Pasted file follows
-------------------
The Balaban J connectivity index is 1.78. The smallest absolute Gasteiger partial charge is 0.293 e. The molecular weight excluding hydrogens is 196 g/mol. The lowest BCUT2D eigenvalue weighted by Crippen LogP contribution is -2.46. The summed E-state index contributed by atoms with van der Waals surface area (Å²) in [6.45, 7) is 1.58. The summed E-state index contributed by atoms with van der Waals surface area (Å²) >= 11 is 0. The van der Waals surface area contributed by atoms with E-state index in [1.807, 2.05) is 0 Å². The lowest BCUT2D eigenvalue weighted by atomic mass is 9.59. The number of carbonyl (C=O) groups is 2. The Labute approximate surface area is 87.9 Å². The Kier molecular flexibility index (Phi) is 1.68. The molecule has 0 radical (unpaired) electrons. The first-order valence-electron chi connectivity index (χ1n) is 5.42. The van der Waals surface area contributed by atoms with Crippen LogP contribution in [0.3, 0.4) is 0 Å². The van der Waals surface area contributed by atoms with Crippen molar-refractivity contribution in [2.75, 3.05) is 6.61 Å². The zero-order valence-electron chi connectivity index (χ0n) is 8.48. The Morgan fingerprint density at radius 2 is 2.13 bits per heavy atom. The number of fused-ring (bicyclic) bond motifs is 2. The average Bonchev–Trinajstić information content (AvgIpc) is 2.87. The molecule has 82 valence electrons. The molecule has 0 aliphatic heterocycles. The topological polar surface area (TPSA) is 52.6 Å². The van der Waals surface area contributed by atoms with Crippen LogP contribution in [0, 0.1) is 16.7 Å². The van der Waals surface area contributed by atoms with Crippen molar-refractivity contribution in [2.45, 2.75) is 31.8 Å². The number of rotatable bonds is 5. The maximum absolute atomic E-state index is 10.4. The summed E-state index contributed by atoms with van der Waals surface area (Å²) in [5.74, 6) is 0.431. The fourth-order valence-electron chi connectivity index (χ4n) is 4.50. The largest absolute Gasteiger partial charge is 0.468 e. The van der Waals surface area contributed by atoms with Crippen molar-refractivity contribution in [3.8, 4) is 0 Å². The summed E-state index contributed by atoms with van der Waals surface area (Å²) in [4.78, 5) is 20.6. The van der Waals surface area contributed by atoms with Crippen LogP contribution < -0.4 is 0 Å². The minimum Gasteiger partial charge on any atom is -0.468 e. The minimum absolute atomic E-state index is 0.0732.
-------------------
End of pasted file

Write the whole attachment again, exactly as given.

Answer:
The Balaban J connectivity index is 1.78. The smallest absolute Gasteiger partial charge is 0.293 e. The molecular weight excluding hydrogens is 196 g/mol. The lowest BCUT2D eigenvalue weighted by Crippen LogP contribution is -2.46. The summed E-state index contributed by atoms with van der Waals surface area (Å²) in [6.45, 7) is 1.58. The summed E-state index contributed by atoms with van der Waals surface area (Å²) >= 11 is 0. The van der Waals surface area contributed by atoms with E-state index in [1.807, 2.05) is 0 Å². The lowest BCUT2D eigenvalue weighted by atomic mass is 9.59. The number of carbonyl (C=O) groups is 2. The Labute approximate surface area is 87.9 Å². The Kier molecular flexibility index (Phi) is 1.68. The molecule has 0 radical (unpaired) electrons. The first-order valence-electron chi connectivity index (χ1n) is 5.42. The van der Waals surface area contributed by atoms with Crippen LogP contribution in [0.3, 0.4) is 0 Å². The van der Waals surface area contributed by atoms with Crippen molar-refractivity contribution in [2.75, 3.05) is 6.61 Å². The zero-order valence-electron chi connectivity index (χ0n) is 8.48. The Morgan fingerprint density at radius 2 is 2.13 bits per heavy atom. The number of fused-ring (bicyclic) bond motifs is 2. The average Bonchev–Trinajstić information content (AvgIpc) is 2.87. The molecule has 82 valence electrons. The molecule has 0 aliphatic heterocycles. The topological polar surface area (TPSA) is 52.6 Å². The van der Waals surface area contributed by atoms with Crippen LogP contribution in [0, 0.1) is 16.7 Å². The van der Waals surface area contributed by atoms with Crippen molar-refractivity contribution in [2.45, 2.75) is 31.8 Å². The number of rotatable bonds is 5. The maximum absolute atomic E-state index is 10.4. The summed E-state index contributed by atoms with van der Waals surface area (Å²) in [5.74, 6) is 0.431. The fourth-order valence-electron chi connectivity index (χ4n) is 4.50. The largest absolute Gasteiger partial charge is 0.468 e. The van der Waals surface area contributed by atoms with Crippen molar-refractivity contribution in [3.8, 4) is 0 Å². The summed E-state index contributed by atoms with van der Waals surface area (Å²) in [4.78, 5) is 20.6. The van der Waals surface area contributed by atoms with Crippen LogP contribution < -0.4 is 0 Å². The minimum Gasteiger partial charge on any atom is -0.468 e. The minimum absolute atomic E-state index is 0.0732.